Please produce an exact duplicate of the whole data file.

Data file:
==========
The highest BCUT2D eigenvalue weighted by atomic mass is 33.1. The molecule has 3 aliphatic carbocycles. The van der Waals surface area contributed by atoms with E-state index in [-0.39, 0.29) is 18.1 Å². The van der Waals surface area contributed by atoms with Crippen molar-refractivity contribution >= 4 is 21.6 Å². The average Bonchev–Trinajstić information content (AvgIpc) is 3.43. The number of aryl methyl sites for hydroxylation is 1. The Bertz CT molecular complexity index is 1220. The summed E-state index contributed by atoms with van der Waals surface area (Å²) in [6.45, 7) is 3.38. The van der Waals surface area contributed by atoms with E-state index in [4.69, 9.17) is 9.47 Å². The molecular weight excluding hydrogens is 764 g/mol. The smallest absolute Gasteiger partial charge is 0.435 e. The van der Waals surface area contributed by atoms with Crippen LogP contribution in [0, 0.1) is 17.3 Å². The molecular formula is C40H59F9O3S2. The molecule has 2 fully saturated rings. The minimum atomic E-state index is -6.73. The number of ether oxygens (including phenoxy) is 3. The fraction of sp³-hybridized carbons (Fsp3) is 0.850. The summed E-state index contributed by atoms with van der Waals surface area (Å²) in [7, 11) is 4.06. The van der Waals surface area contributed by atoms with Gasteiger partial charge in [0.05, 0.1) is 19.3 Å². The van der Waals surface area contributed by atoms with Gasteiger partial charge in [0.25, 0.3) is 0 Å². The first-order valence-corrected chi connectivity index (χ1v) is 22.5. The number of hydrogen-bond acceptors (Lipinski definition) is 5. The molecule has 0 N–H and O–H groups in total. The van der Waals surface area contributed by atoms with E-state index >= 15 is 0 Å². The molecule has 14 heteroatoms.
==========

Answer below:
The highest BCUT2D eigenvalue weighted by atomic mass is 33.1. The molecule has 3 aliphatic carbocycles. The van der Waals surface area contributed by atoms with E-state index in [-0.39, 0.29) is 18.1 Å². The van der Waals surface area contributed by atoms with Crippen molar-refractivity contribution >= 4 is 21.6 Å². The average Bonchev–Trinajstić information content (AvgIpc) is 3.43. The number of aryl methyl sites for hydroxylation is 1. The Bertz CT molecular complexity index is 1220. The summed E-state index contributed by atoms with van der Waals surface area (Å²) in [6.45, 7) is 3.38. The van der Waals surface area contributed by atoms with E-state index in [4.69, 9.17) is 9.47 Å². The molecular weight excluding hydrogens is 764 g/mol. The smallest absolute Gasteiger partial charge is 0.435 e. The van der Waals surface area contributed by atoms with Crippen LogP contribution in [0, 0.1) is 17.3 Å². The molecular formula is C40H59F9O3S2. The molecule has 2 fully saturated rings. The minimum atomic E-state index is -6.73. The number of ether oxygens (including phenoxy) is 3. The fraction of sp³-hybridized carbons (Fsp3) is 0.850. The summed E-state index contributed by atoms with van der Waals surface area (Å²) in [7, 11) is 4.06. The van der Waals surface area contributed by atoms with Gasteiger partial charge in [0.05, 0.1) is 19.3 Å². The van der Waals surface area contributed by atoms with Gasteiger partial charge in [0.25, 0.3) is 0 Å². The first-order valence-corrected chi connectivity index (χ1v) is 22.5. The number of hydrogen-bond acceptors (Lipinski definition) is 5. The molecule has 0 N–H and O–H groups in total. The van der Waals surface area contributed by atoms with E-state index >= 15 is 0 Å². The molecule has 14 heteroatoms.